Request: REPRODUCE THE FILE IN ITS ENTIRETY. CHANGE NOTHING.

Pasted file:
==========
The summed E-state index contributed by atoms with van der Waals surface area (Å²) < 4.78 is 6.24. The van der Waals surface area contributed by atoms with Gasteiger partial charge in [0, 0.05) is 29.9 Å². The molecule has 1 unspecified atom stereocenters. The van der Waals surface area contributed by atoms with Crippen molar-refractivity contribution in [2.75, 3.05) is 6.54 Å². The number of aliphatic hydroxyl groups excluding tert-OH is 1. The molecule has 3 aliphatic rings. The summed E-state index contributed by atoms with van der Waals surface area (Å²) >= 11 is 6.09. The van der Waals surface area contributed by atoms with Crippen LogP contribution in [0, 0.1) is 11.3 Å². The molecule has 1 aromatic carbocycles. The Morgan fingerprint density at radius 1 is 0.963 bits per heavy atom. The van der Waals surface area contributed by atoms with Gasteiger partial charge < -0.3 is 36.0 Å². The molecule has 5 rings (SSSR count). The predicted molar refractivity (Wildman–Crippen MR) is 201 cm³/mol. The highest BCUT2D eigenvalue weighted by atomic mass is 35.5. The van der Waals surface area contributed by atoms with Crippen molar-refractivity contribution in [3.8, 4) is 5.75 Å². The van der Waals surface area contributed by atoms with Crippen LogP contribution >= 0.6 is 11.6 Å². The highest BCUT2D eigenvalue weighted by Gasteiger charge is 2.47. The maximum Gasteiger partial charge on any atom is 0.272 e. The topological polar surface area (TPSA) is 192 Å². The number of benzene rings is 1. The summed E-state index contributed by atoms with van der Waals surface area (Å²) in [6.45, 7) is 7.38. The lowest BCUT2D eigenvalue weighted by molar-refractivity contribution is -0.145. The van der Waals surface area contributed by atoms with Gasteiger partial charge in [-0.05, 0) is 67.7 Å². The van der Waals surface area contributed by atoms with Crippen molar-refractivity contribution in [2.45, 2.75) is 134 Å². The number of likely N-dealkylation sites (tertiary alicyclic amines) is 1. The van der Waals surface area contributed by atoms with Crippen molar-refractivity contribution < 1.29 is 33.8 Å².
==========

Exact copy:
The summed E-state index contributed by atoms with van der Waals surface area (Å²) < 4.78 is 6.24. The van der Waals surface area contributed by atoms with Gasteiger partial charge in [0, 0.05) is 29.9 Å². The molecule has 1 unspecified atom stereocenters. The van der Waals surface area contributed by atoms with Crippen molar-refractivity contribution in [2.75, 3.05) is 6.54 Å². The number of aliphatic hydroxyl groups excluding tert-OH is 1. The molecule has 3 aliphatic rings. The summed E-state index contributed by atoms with van der Waals surface area (Å²) >= 11 is 6.09. The van der Waals surface area contributed by atoms with Crippen LogP contribution in [0, 0.1) is 11.3 Å². The molecule has 1 aromatic carbocycles. The Morgan fingerprint density at radius 1 is 0.963 bits per heavy atom. The van der Waals surface area contributed by atoms with Gasteiger partial charge < -0.3 is 36.0 Å². The molecule has 5 rings (SSSR count). The predicted molar refractivity (Wildman–Crippen MR) is 201 cm³/mol. The highest BCUT2D eigenvalue weighted by atomic mass is 35.5. The van der Waals surface area contributed by atoms with Crippen molar-refractivity contribution in [3.8, 4) is 5.75 Å². The van der Waals surface area contributed by atoms with Crippen LogP contribution >= 0.6 is 11.6 Å². The highest BCUT2D eigenvalue weighted by Gasteiger charge is 2.47. The maximum Gasteiger partial charge on any atom is 0.272 e. The topological polar surface area (TPSA) is 192 Å². The number of benzene rings is 1. The summed E-state index contributed by atoms with van der Waals surface area (Å²) in [6.45, 7) is 7.38. The lowest BCUT2D eigenvalue weighted by molar-refractivity contribution is -0.145. The van der Waals surface area contributed by atoms with Gasteiger partial charge in [-0.05, 0) is 67.7 Å². The van der Waals surface area contributed by atoms with Crippen molar-refractivity contribution in [2.45, 2.75) is 134 Å². The number of likely N-dealkylation sites (tertiary alicyclic amines) is 1. The van der Waals surface area contributed by atoms with Crippen molar-refractivity contribution < 1.29 is 33.8 Å².